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Mexican dust found in Colorado blizzard

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It was a tweet from the National Meteorological Service office in Albuquerque, New Mexico, that pointed to the phenomenon.

“The dust that has been carried away this afternoon from the beaches of Mexico … has now been transported to Colorado!” it was read.

“We had a minimum that followed the entire state and carried a lot of southwest wind gusts. You could see in the satellite images the dust rising,” said Sharon Sullivan, an NWS meteorologist in Albuquerque.

The yellow of the NOAA satellite shows the dust being carried north with the winds. Using a filtered layer created by Colorado State University, dust is easier to choose from images.

The dust even ended up in the snow as far north as Boulder, Colorado, according to the National Weather Service, which tweeted an image of the brown cloak falling out of its office.

“We don’t see it too often. Mostly we end up as far north as Boulder,” Sullivan said. More often, he added, dust will be carried from White Sands National Park, which is in the southern part of the state, but getting it from Mexico is quite rare.

How Mexican dust has traveled so far

The weather setup for this event was perfect. Northern New Mexico and parts of Colorado have had a red flag warning over the past few days, so winds were blowing in gusts from the southwest at 60-70 mph at times. Those strong winds helped lift and carry the dust from Mexico.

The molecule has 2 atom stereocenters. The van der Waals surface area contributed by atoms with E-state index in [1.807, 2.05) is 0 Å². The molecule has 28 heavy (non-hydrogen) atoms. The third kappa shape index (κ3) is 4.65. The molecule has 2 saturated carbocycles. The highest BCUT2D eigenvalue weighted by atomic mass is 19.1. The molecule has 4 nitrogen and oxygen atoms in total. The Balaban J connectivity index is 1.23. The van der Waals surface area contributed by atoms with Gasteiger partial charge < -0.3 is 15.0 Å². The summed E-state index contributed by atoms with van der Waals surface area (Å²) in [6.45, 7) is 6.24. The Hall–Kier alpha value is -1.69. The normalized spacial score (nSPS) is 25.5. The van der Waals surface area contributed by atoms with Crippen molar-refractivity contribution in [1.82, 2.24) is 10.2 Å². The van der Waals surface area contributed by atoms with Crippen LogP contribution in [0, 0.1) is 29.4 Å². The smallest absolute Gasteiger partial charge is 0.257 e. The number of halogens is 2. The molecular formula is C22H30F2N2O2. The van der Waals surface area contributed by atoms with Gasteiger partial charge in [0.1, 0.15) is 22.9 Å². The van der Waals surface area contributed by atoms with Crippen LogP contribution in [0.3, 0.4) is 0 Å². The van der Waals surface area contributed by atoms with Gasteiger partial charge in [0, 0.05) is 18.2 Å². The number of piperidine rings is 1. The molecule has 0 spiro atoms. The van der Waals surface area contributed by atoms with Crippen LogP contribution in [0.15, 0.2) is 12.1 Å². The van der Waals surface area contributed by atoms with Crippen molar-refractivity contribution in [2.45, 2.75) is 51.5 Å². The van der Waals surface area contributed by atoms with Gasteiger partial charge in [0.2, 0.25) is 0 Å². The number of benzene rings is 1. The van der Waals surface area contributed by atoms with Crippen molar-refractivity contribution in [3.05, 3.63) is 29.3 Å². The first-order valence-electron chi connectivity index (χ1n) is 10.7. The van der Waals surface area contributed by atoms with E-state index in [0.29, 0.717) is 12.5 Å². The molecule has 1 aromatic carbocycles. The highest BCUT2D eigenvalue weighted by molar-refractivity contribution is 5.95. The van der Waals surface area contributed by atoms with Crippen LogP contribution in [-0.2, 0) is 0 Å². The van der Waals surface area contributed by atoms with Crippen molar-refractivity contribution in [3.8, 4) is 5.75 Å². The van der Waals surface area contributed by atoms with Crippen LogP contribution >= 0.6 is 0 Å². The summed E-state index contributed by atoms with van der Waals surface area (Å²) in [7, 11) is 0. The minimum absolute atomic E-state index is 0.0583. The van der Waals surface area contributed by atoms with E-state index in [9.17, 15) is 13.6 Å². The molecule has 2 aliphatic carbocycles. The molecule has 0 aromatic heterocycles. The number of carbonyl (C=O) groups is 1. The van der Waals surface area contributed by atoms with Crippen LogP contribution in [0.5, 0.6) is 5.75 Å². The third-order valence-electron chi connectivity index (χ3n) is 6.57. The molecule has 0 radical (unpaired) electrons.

“Some of these particles are very fine, so it only takes about 15-20 mph to lift them off the ground,” Sullivan said. So with winds that blew three times, the dust was easily picked up and transported about 800 miles.

Similar to the way Saharan dust travels from Africa, across the Atlantic and ends up suspended over the Florida sky, this dust was collected and carried north.

“Dust particles cling to the snowflake or water particles and fall with the snowflake on the ground,” Sullivan said. The result is a layer of fresh snow with a brown hue.

Sullivan said the same setting on Tuesday could cause more dusty snow, which she says also reduces snow albedo, or the power of reflection, which melts faster and will generally reduce the snow level.

It has been a busy week for this region of the country. The Albuquerque National Meteorological Service office had at the same time critical warnings about fire and winter weather, and a tornado clock, which is not unheard of for this region, but is wild.

CNN meteorologist Judson Jones contributed to this report.

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